Finally, in the south and west, there is the urban spread from just north of Phoenix and continuing south through Tucson and that nowadays continues almost to Nogales and Mexico; there is the Chihuahuan Desert portions in the southeast, from Douglas through the Wilcox Playa; and in the southwest, the almost empty desert including the Tohono O’odham Indian Reservation, the Barry Goldwater bombing range, and up to the bedraggled haven of trailer parks that is Quartzsite. And no, I’m not forgetting Yuma.
It’s a sort of “rule of thirds” applied to geography. It seems almost any bit of land can be sliced in three. Phoenix itself, as a metro area, has the East Valley, including Mesa, Scottsdale and Tempe; central Phoenix (which itself is divided into north Phoenix, the central Phoenix downtown, and the largely Hispanic south Phoenix), and the West Valley, which nowadays perhaps goes all the way up through Sun City to Surprise.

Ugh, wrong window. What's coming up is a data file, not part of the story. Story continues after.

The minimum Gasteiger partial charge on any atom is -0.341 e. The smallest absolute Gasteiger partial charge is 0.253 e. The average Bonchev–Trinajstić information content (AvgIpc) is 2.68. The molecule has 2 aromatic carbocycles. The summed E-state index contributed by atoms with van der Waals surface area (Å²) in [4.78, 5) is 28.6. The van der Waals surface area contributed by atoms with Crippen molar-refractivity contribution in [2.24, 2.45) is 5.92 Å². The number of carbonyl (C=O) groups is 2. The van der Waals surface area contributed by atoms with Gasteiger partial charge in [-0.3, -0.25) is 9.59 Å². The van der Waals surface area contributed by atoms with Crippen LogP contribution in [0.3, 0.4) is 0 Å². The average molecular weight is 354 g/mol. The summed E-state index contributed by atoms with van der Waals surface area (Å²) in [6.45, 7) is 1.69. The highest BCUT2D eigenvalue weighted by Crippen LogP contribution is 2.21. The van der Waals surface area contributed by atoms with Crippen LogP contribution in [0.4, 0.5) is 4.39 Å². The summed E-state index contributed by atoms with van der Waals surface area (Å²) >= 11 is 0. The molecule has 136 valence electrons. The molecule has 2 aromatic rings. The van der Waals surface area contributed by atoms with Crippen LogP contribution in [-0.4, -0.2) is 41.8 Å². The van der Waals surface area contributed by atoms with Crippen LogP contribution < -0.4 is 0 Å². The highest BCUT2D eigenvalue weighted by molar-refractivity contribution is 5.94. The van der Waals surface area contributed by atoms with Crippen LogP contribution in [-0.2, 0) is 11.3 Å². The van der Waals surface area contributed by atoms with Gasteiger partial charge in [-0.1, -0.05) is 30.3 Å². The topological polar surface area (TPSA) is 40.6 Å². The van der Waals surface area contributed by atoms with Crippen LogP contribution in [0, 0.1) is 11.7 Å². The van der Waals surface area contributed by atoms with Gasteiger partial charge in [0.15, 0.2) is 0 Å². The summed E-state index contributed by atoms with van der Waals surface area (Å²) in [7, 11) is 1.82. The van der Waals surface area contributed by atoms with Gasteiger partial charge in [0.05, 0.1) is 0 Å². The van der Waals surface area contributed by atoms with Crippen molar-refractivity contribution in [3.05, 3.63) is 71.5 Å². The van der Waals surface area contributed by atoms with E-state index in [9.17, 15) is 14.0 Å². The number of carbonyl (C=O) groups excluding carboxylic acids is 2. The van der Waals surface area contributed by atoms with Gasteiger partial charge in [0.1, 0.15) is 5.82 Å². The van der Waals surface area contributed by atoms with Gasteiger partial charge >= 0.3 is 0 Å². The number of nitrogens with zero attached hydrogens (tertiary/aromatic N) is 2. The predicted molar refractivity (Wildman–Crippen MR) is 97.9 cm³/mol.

Here in North Carolina, the Coastal Plain runs through the loblolly pines and farmland of eastern North Carolina; into the swampy lowlands of marshy lakes and tidal rivers; and on to the Outer Banks and the ocean. Another tri-partite division. The Piedmont has its 1) Research Triangle; 2) its Tri-city area of Greensboro, High Point and Winston-Salem (extending out to Statesville and Hickory); and 3) the Charlotte metro area; and the mountains include first the northern parts of the Blue Ridge, around Boone and Linville Falls; second, the Asheville area, which is a blue city in a red state; and finally the southern mountains around the Great Smokies. Thirds, thirds, thirds.
Even Asheville, itself, comes in three varieties: East Asheville (where I live); downtown (where the drum circle is); and West Asheville (where the hippies live). West Asheville is actually south of downtown. Why? I dunno.
You can go too far with this and I’m sure that I have. After all, it’s really rather meaningless and just a game. But you can divide California into thirds in three completely different ways.
First, and too easily, there is Southern California; central California; and northern California. Each has its culture and its political leanings. But you can also look at it as desert California, including Death Valley and Los Angeles; mountain California, with the Sierra Nevada running like a spine down the long banana-shaped state; and populated California north of LA and in the Central Valley.